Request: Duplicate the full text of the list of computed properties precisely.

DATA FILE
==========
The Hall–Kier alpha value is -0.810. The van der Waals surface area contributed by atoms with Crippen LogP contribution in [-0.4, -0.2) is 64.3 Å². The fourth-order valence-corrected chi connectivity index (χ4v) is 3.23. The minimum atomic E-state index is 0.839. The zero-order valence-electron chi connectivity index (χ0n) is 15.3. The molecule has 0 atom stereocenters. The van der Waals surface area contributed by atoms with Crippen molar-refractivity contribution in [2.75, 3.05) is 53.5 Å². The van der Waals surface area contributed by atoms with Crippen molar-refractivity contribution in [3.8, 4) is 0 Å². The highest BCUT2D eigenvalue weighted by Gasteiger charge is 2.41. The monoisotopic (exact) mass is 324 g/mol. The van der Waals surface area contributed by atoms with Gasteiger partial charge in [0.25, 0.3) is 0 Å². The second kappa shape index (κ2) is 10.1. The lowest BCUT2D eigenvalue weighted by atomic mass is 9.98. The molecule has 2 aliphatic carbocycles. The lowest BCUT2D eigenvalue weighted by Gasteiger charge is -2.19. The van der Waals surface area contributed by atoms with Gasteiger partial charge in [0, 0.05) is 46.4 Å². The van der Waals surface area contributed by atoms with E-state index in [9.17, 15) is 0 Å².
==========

The Hall–Kier alpha value is -0.810. The van der Waals surface area contributed by atoms with Crippen LogP contribution in [-0.4, -0.2) is 64.3 Å². The fourth-order valence-corrected chi connectivity index (χ4v) is 3.23. The minimum atomic E-state index is 0.839. The zero-order valence-electron chi connectivity index (χ0n) is 15.3. The molecule has 0 atom stereocenters. The van der Waals surface area contributed by atoms with Crippen molar-refractivity contribution in [2.75, 3.05) is 53.5 Å². The van der Waals surface area contributed by atoms with Crippen molar-refractivity contribution in [3.8, 4) is 0 Å². The highest BCUT2D eigenvalue weighted by Gasteiger charge is 2.41. The monoisotopic (exact) mass is 324 g/mol. The van der Waals surface area contributed by atoms with Gasteiger partial charge in [0.25, 0.3) is 0 Å². The second kappa shape index (κ2) is 10.1. The lowest BCUT2D eigenvalue weighted by atomic mass is 9.98. The molecule has 2 aliphatic carbocycles. The lowest BCUT2D eigenvalue weighted by Gasteiger charge is -2.19. The van der Waals surface area contributed by atoms with Gasteiger partial charge in [0, 0.05) is 46.4 Å². The van der Waals surface area contributed by atoms with E-state index in [9.17, 15) is 0 Å².